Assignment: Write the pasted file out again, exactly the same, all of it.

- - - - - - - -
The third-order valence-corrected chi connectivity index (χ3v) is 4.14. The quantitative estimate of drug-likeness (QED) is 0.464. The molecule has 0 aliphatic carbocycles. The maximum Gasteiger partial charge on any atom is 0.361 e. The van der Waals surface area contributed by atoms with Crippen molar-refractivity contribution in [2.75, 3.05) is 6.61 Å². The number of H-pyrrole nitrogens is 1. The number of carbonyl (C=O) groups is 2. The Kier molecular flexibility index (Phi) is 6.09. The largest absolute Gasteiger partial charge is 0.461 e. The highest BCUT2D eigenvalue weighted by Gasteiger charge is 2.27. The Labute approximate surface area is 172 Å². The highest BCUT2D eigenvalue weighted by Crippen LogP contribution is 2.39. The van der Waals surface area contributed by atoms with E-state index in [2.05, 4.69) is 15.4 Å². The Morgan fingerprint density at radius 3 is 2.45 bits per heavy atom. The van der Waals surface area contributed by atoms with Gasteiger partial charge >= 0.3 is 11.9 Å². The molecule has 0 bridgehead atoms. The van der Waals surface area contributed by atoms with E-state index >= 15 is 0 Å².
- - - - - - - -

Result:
The third-order valence-corrected chi connectivity index (χ3v) is 4.14. The quantitative estimate of drug-likeness (QED) is 0.464. The molecule has 0 aliphatic carbocycles. The maximum Gasteiger partial charge on any atom is 0.361 e. The van der Waals surface area contributed by atoms with Crippen molar-refractivity contribution in [2.75, 3.05) is 6.61 Å². The number of H-pyrrole nitrogens is 1. The number of carbonyl (C=O) groups is 2. The Kier molecular flexibility index (Phi) is 6.09. The largest absolute Gasteiger partial charge is 0.461 e. The highest BCUT2D eigenvalue weighted by Gasteiger charge is 2.27. The Labute approximate surface area is 172 Å². The highest BCUT2D eigenvalue weighted by Crippen LogP contribution is 2.39. The van der Waals surface area contributed by atoms with E-state index in [2.05, 4.69) is 15.4 Å². The Morgan fingerprint density at radius 3 is 2.45 bits per heavy atom. The van der Waals surface area contributed by atoms with Gasteiger partial charge >= 0.3 is 11.9 Å². The molecule has 0 bridgehead atoms. The van der Waals surface area contributed by atoms with E-state index >= 15 is 0 Å².